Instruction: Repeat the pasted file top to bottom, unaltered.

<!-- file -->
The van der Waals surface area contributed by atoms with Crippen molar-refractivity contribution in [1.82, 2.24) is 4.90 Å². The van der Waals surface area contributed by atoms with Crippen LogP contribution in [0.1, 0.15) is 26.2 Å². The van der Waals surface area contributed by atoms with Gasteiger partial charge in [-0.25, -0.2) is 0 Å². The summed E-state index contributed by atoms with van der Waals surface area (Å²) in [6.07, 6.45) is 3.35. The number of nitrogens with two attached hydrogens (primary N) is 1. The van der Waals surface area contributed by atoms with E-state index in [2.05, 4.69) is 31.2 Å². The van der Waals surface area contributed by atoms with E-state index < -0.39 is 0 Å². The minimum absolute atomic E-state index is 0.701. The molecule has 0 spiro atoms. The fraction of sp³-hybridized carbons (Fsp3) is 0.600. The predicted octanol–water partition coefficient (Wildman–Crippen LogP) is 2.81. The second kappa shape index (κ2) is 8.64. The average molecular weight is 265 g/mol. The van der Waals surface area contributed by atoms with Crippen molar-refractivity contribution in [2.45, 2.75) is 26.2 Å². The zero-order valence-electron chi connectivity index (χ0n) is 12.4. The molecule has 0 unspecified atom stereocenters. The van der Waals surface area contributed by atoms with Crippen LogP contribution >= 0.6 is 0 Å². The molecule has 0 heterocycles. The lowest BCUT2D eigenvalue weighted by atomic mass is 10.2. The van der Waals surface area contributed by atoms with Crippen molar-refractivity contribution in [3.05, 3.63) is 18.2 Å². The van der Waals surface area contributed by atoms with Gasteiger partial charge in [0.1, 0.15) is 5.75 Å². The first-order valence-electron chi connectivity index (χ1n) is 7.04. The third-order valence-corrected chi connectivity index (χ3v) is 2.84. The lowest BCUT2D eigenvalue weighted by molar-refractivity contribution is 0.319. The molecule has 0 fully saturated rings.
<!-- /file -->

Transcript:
The van der Waals surface area contributed by atoms with Crippen molar-refractivity contribution in [1.82, 2.24) is 4.90 Å². The van der Waals surface area contributed by atoms with Crippen LogP contribution in [0.1, 0.15) is 26.2 Å². The van der Waals surface area contributed by atoms with Gasteiger partial charge in [-0.25, -0.2) is 0 Å². The summed E-state index contributed by atoms with van der Waals surface area (Å²) in [6.07, 6.45) is 3.35. The number of nitrogens with two attached hydrogens (primary N) is 1. The van der Waals surface area contributed by atoms with E-state index in [2.05, 4.69) is 31.2 Å². The van der Waals surface area contributed by atoms with E-state index < -0.39 is 0 Å². The minimum absolute atomic E-state index is 0.701. The molecule has 0 spiro atoms. The fraction of sp³-hybridized carbons (Fsp3) is 0.600. The predicted octanol–water partition coefficient (Wildman–Crippen LogP) is 2.81. The second kappa shape index (κ2) is 8.64. The average molecular weight is 265 g/mol. The van der Waals surface area contributed by atoms with Crippen molar-refractivity contribution in [2.45, 2.75) is 26.2 Å². The zero-order valence-electron chi connectivity index (χ0n) is 12.4. The molecule has 0 unspecified atom stereocenters. The van der Waals surface area contributed by atoms with Crippen LogP contribution >= 0.6 is 0 Å². The molecule has 0 heterocycles. The lowest BCUT2D eigenvalue weighted by atomic mass is 10.2. The van der Waals surface area contributed by atoms with Crippen molar-refractivity contribution in [3.05, 3.63) is 18.2 Å². The van der Waals surface area contributed by atoms with Gasteiger partial charge in [0.1, 0.15) is 5.75 Å². The first-order valence-electron chi connectivity index (χ1n) is 7.04. The third-order valence-corrected chi connectivity index (χ3v) is 2.84. The lowest BCUT2D eigenvalue weighted by molar-refractivity contribution is 0.319. The molecule has 0 fully saturated rings.